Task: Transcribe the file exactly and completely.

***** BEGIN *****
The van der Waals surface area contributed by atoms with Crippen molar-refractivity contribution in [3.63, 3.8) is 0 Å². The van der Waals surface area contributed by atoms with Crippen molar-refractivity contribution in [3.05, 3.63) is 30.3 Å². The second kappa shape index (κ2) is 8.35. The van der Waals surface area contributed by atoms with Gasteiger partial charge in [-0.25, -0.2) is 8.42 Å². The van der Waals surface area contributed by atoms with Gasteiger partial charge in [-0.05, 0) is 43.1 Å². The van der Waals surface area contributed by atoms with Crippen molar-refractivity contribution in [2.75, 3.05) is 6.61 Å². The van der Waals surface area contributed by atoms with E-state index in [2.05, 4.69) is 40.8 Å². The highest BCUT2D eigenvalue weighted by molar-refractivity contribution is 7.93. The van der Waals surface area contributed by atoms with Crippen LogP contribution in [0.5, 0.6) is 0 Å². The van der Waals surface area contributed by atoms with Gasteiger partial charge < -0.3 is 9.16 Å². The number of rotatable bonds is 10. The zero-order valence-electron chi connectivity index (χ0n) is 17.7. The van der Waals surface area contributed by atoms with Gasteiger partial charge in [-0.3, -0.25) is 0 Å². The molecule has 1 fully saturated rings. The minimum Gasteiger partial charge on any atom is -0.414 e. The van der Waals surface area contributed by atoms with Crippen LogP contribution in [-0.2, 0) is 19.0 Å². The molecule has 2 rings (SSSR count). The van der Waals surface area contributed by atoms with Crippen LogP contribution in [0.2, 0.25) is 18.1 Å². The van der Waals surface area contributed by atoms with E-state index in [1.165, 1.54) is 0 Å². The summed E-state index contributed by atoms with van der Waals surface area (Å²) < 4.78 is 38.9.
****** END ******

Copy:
The van der Waals surface area contributed by atoms with Crippen molar-refractivity contribution in [3.63, 3.8) is 0 Å². The van der Waals surface area contributed by atoms with Crippen molar-refractivity contribution in [3.05, 3.63) is 30.3 Å². The second kappa shape index (κ2) is 8.35. The van der Waals surface area contributed by atoms with Gasteiger partial charge in [-0.25, -0.2) is 8.42 Å². The van der Waals surface area contributed by atoms with Gasteiger partial charge in [-0.05, 0) is 43.1 Å². The van der Waals surface area contributed by atoms with Crippen molar-refractivity contribution in [2.75, 3.05) is 6.61 Å². The van der Waals surface area contributed by atoms with E-state index in [2.05, 4.69) is 40.8 Å². The highest BCUT2D eigenvalue weighted by molar-refractivity contribution is 7.93. The van der Waals surface area contributed by atoms with Crippen LogP contribution in [0.5, 0.6) is 0 Å². The van der Waals surface area contributed by atoms with Gasteiger partial charge < -0.3 is 9.16 Å². The number of rotatable bonds is 10. The zero-order valence-electron chi connectivity index (χ0n) is 17.7. The van der Waals surface area contributed by atoms with Gasteiger partial charge in [-0.3, -0.25) is 0 Å². The molecule has 1 fully saturated rings. The minimum Gasteiger partial charge on any atom is -0.414 e. The van der Waals surface area contributed by atoms with Crippen LogP contribution in [-0.2, 0) is 19.0 Å². The molecule has 2 rings (SSSR count). The van der Waals surface area contributed by atoms with Crippen LogP contribution in [0.2, 0.25) is 18.1 Å². The van der Waals surface area contributed by atoms with E-state index in [1.165, 1.54) is 0 Å². The summed E-state index contributed by atoms with van der Waals surface area (Å²) < 4.78 is 38.9.